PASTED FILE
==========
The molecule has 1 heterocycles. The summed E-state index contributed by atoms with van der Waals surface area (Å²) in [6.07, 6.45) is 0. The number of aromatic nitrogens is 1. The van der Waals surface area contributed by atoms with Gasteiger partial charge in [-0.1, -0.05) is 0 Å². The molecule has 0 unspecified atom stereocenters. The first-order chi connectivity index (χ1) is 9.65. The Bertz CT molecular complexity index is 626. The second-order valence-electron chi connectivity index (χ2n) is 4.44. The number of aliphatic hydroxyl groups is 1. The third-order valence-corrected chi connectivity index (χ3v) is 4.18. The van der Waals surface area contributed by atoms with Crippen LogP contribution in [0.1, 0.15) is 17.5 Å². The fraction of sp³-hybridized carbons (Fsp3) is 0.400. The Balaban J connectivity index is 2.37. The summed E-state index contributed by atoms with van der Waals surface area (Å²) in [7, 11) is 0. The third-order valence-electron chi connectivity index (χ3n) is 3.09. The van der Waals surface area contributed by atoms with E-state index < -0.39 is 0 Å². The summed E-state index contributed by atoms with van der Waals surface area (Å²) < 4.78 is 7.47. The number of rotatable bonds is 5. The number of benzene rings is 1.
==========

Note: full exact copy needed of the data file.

The molecule has 1 heterocycles. The summed E-state index contributed by atoms with van der Waals surface area (Å²) in [6.07, 6.45) is 0. The number of aromatic nitrogens is 1. The van der Waals surface area contributed by atoms with Gasteiger partial charge in [-0.1, -0.05) is 0 Å². The molecule has 0 unspecified atom stereocenters. The first-order chi connectivity index (χ1) is 9.65. The Bertz CT molecular complexity index is 626. The second-order valence-electron chi connectivity index (χ2n) is 4.44. The number of aliphatic hydroxyl groups is 1. The third-order valence-corrected chi connectivity index (χ3v) is 4.18. The van der Waals surface area contributed by atoms with Crippen LogP contribution in [0.1, 0.15) is 17.5 Å². The fraction of sp³-hybridized carbons (Fsp3) is 0.400. The Balaban J connectivity index is 2.37. The summed E-state index contributed by atoms with van der Waals surface area (Å²) in [7, 11) is 0. The third-order valence-electron chi connectivity index (χ3n) is 3.09. The van der Waals surface area contributed by atoms with E-state index < -0.39 is 0 Å². The summed E-state index contributed by atoms with van der Waals surface area (Å²) < 4.78 is 7.47. The number of rotatable bonds is 5. The number of benzene rings is 1.